Forgive me, Spirit of my spirit, for this, that I have found it easier to read the mystery told in tears and understood Thee better in sorrow than in joy.-A.E. (George William Russell, 1867-1935)
I think I know why we’re in an economic recession. It’s because of Wall-E. As I drove my kids past the local cinema, I was reminded of this film because it was the last movie I saw in a theatre, and may well be the last one I see for many many years. Wall-E tells the story of a planet so completely demolished by consumer greed that humans (or rather, what humans evolved into: huge blubbery masses unable to walk because they’re so lazy they haven’t had to in centuries) are now living in a spaceship circling the earth. I witnessed a theatre-full of people, adults and children alike, weeping at the conclusion of this film, and I know it greatly influenced me immediately to curb my spending to the bare necessities, increased my resolved to buy only local products and to give my children only the leftovers discarded by their cousins and older friends. Doing so makes me feel good these days, much more so than the way going on a shopping spree used to give me a lift. Perhaps the whole culture, or enough of it, has done the same and that’s why for the first time in a generation K-Mart has a layaway plan.
Meanwhile, Tom wants a truck. I respect this. He arrived in my life as a man with a truck, and I gladly accepted him this way, even though his truck had no airbags and got lousy gas mileage. He was Tom. He was perfect, exactly the way he was, the way lovers are in those first sweet months. (I have a friend who said of these early months—that period that lasts for at most half a year—“these are our representatives. They will be leaving soon.”)
Anyway, Tom had a truck and he sold it during the three month period between the day we got married and the day I got pregnant and bought instead our friend’s station wagon. He said he wanted a car more appropriate to a family man, and also one with airbags. I shrugged. I didn’t care. But as the years have gone by, Tom kept wistfully remarking on how great it would be if he still had his truck. He could pick up free compost from the farm across the street. He could get free kids plastic outdoor playhouse things from across town. He could plow our driveway in the winter.
Meanwhile, I have a Subaru. That was the car with which I arrived into Tom’s life, and I am unapologetically emotionally attached to it because my father gave it to me on the 11th anniversary of my last marriage (which, I would soon discover, only had two more months of mileage on it). This car sheltered and protected me during my divorce years; it was the fanciest snazziest car I’d ever driven, complete with what my father called “Woofers and tweeters” for a sound system. Single for the first time in a decade, I drove all over the country in that car, blasting the sound system, crying over my new, unexpected loneliness and marveling at my father’s love for me. So whenever Tom talks about wanting to trade the Subaru in for truck, I balk and make up reasonable excuses: the Sube gets better gas mileage (though sadly, not by much—Tom’s old truck got 20mpg and the Sub gets 25), the Sube is better for carrying kids around (true), the Sube has a better sound system, and, with 125,000 miles on it, and surely at least that from whatever truck we could trade it for, the devil you know is better than the devil you don’t know.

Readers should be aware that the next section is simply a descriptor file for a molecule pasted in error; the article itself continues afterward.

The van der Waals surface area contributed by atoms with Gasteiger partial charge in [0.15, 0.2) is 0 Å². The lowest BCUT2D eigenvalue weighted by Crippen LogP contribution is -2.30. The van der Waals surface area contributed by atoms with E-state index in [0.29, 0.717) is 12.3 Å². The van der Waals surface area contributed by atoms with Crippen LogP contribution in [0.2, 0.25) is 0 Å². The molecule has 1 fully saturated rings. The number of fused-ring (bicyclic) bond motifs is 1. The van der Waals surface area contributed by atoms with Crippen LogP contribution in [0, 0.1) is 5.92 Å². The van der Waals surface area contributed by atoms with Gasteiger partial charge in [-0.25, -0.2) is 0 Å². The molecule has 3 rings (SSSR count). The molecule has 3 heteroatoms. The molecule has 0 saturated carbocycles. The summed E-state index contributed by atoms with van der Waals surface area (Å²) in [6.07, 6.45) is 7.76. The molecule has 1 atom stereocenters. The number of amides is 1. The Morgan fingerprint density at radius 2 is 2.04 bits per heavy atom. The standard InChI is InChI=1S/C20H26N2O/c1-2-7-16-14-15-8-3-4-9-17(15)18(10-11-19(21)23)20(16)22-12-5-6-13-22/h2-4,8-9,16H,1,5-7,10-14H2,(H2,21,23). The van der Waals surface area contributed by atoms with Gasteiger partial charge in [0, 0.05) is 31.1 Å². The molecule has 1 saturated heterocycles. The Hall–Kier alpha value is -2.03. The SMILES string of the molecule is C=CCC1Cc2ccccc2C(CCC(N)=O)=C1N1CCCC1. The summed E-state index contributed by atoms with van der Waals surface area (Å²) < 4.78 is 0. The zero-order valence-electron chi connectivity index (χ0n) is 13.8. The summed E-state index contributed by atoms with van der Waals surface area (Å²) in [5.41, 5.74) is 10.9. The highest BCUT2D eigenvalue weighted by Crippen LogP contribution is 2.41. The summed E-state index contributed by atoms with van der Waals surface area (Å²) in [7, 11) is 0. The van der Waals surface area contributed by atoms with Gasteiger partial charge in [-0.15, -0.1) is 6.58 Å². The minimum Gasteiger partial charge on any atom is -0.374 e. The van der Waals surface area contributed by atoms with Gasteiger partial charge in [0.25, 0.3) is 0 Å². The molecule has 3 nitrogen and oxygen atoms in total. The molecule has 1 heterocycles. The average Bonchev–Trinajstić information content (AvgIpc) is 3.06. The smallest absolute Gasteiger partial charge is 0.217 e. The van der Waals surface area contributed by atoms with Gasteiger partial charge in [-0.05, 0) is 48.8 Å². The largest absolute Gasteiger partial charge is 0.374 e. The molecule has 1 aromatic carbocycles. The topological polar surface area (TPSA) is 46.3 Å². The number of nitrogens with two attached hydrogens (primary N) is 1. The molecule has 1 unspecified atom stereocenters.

One Sunday in December, we were having the truck argument, only this time, using some skills I usually use on my clients, I admitted that I am emotionally attached to my car and not ready to give it up. But I also see that Tom is emotionally attached to the idea of being Truck Guy again, and I respect that, but I don’t like it. We were late for church. I was supposed to sing the prelude and Tom was on for children’s time. On my way down the stairs with Elle’s clean clothes in my hands, I saw my daughter at the bottom of the stairs playing with two of her dolls.
“Time to get dressed,” I said.
“Mama,” she said. “I want you make Maya walk up the stairs to my bedwoom.”
“Well, I can’t right now. We’re going to be late for church,” I said, descending and picking her up to maneuver her clothes onto her body.
“Nooooooooooo!” she whined and lay on the floor and did her Toddler Resistance Movements: a combination of gyro-skirming and break-dancing. Her diaper was sopping wet.
“I have to change you, “I said grimly, “or you’ll have diaper rash.”
“DON’T TAKE OFF MY DIAPER!” she screamed. And I lost it.
“ELLE!” I shouted.
She jumped, shocked, and burst into tears. “Don’t yell wike that!” she wailed. And I so wished I hadn’t. She is named after my saintly grandmother, who never ever yelled at anyone, unless she was on a sailboat. My grandfather, her husband, used to shout her name in the exact tone I just used. All my life I wanted to be like her, and not like him, but living on the inside of my body, I knew how angry I could be, and I knew it was useless to pretend I wasn’t as angry as he was, at least on the inside.